Peace lilies, also known as spathe flowers or spathe lilies, are an easy-to-grow indoor plant that can express purity, support, forgiveness, and healing. Peace lilies are often given as a housewarming or sympathy gift, and they have health benefits too. This NASA-backed, air purifying plant helps remove household toxins, according to Healthline.
If you received a peace lily as a gift, or you’re just looking for a low maintenance plant, explore our growing guide for this blooming houseplant.
A Blooming, Tropical Houseplant
Native mainly to tropical America, peace lily (Spathiphyllum sp.) is a perennial with leaves and stems rising directly from the soil. It is named for its flamboyant white blooms, which resemble flags of peace (or flags of surrender, depending on how you look at it). Happy peace lilies surrender constantly, producing bloom after bloom.
In reality, the showy part of the flower is a white, hoodlike sheath (called a spathe) attached to a spike of tiny true flowers. The spathe fades to green as it ages, at which point, you cut it off and wait for more.
How to Grow Peace Lilies
Unlike many houseplants that we inevitably end up killing, peace lilies like growing indoors. They don’t need direct sun, preferring bright, indirect light from a nearby window. They’ll grow just fine across the room from a window but won’t bloom well in such low light and may also become leggy. Give them evenly moist, well-drained soil and temperatures of at least 55 degrees. If peace lilies wilt every two to three days, repot them in larger containers, which don’t need watering as often. Fertilize plants growing in bright light about every six weeks with a liquid 20-20-20 product. Feed plants growing in low light half as often. About every six months, take them outside, and flush them with water to remove salt buildup from fertilizer.
Maintaining Peace Lilies» Beautiful Appearance
There a a few tips to keep your peace lily looking its best. First, peace lily foliage tends to accumulate dust, so periodically wipe the leaves with a damp sponge or cloth to keep them looking nice. Second, cut off at the base all spent flowers and dead or yellowing leaves. Third, if you don’t like white pollen showered all over the leaves, cut off the spikes several days after they appear, and allow the beautiful spathes to remain on display.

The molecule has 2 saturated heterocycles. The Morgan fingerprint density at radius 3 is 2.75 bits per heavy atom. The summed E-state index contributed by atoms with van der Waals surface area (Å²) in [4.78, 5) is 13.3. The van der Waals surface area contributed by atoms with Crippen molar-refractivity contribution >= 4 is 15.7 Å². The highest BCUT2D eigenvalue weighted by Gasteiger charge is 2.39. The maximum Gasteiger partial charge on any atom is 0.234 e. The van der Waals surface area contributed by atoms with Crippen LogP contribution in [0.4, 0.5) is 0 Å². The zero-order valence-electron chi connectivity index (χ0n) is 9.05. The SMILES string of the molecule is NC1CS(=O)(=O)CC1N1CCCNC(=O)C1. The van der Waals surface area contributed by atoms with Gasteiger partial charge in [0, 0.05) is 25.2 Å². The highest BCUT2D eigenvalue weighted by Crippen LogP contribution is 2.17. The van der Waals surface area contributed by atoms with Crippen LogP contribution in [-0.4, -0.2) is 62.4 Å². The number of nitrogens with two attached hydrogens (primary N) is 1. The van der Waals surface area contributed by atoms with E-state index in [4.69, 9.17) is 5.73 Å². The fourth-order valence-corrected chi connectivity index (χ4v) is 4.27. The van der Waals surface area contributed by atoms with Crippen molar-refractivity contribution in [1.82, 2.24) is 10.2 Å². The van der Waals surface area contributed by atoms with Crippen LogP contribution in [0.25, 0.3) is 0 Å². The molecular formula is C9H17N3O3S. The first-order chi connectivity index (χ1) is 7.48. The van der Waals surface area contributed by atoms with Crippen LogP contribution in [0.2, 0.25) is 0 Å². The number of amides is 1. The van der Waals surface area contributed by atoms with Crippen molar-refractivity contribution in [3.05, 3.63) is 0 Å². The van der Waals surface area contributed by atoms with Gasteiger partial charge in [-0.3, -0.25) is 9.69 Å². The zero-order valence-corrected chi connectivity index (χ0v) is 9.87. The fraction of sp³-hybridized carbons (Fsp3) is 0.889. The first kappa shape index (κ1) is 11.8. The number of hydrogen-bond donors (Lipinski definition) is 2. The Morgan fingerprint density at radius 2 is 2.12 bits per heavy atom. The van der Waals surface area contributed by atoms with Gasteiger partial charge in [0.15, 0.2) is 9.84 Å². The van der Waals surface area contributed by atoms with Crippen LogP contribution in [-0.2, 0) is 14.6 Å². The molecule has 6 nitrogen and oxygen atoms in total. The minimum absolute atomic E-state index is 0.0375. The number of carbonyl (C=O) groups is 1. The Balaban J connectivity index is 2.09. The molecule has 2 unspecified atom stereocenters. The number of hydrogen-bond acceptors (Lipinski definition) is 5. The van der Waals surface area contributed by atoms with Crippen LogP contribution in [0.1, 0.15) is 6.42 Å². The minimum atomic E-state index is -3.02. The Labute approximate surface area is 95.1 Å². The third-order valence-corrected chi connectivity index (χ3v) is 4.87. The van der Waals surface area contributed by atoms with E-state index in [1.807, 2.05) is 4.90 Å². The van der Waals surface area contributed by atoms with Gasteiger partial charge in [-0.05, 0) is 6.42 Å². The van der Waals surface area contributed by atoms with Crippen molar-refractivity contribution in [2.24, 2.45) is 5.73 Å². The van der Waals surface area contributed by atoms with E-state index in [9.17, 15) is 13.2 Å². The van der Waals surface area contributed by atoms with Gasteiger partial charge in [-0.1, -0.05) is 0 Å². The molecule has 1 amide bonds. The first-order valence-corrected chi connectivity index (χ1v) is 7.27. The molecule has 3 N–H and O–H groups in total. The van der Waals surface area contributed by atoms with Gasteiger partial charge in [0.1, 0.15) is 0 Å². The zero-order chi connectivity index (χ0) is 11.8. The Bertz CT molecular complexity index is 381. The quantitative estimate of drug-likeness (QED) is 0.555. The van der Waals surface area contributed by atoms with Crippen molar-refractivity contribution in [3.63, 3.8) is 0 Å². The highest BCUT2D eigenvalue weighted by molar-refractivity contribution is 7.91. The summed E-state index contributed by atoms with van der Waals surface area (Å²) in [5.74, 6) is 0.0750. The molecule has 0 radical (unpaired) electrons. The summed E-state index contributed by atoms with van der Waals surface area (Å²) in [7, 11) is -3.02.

Types of Peace Lilies
Not only are peace lilies easy to grow, but they come in a variety of sizes to suit different spaces in your home, from compact tabletop varieties to mid-size floor plants to tall human-height types that look perfectly scaled in a large room.
«Power Petite» and «Sweet Chico’ are compact types that are suitable for tabletops and plant stands. Depending on the pot size (they grow larger in bigger pots), they may reach anywhere from 10- to 20-inches tall and wide.
Most peace lilies serve as floor plants growing about 3-feet tall and wide with big, bold leaves about 10-inches long. Place these in corners, beside end tables, or on either side of the fireplace (when there’s no fire, of course). «Mauna Loa Supreme» (also sold as «Supreme») is the standard midsize type. It grows up to 4-feet tall and wide with broad, shiny leaves and an abundance of large, cupped spathes.
Have a large room that needs a really big plant? Try «Sensation,» the largest peace lily by far. Featuring thick, deeply ribbed, paddle-shaped leaves up to 20-inches long, it grows 4- to 6-feet tall and wide. Even when not blooming, it dominates the space.
Are Peace Lilies Toxic?
Peace lilies are from the Araceae family, shared with plants like caladiums, elephant ears, and calla lilies, and are not an actual lily, such as Easter lilies, tiger lilies, daylilies, and Asiatic hybrids from the Liliaceae family. Lilies are highly toxic to cats, and can cause acute kidney damage, according to the ASPCA. Peace lilies contain calcium oxalate crystals that can cause burning of the lips, mouth and throat, vomiting, and difficulty swallowing if ingested by pets or humans, according to the North Carolina State Extension.
Common Problems With Peace Lilies
Peace lily doesn’t bloom
If your peace lily isn’t blooming, look at how much light the plant is getting. Peace lilies need bright, indirect light or low light, but not shade. If the plant has insufficient light, it will not bloom and will get leggy. Move the plant into a brighter location to encourage blooms.
Pale green foliage has burned leaf tips
Again, peace lilies prefer bright, indirect light or low light. Hot direct sun damages its foliage. Move the plant out of direct sun to repair and help the plant thrive.
Deep green leaves develop brown tips and edges
If the leaves have brown tips and edges, you’ve let the soil get too dry. Water to maintain evenly moist soil. “Soil should be kept moist but not soggy and allowed to dry out slightly between waterings,” according to Clemson Cooperative Extension.
The plant suddenly collapses
If the plant suddenly collapses when the soil is moist, overwatering and poor drainage are to blame. Empty the saucer beneath the pot, and let the soil drain.
Plant collapses when soil is dry
Wilt is due to lack of water if the soul is dry. Water plant thoroughly and it should pep back up.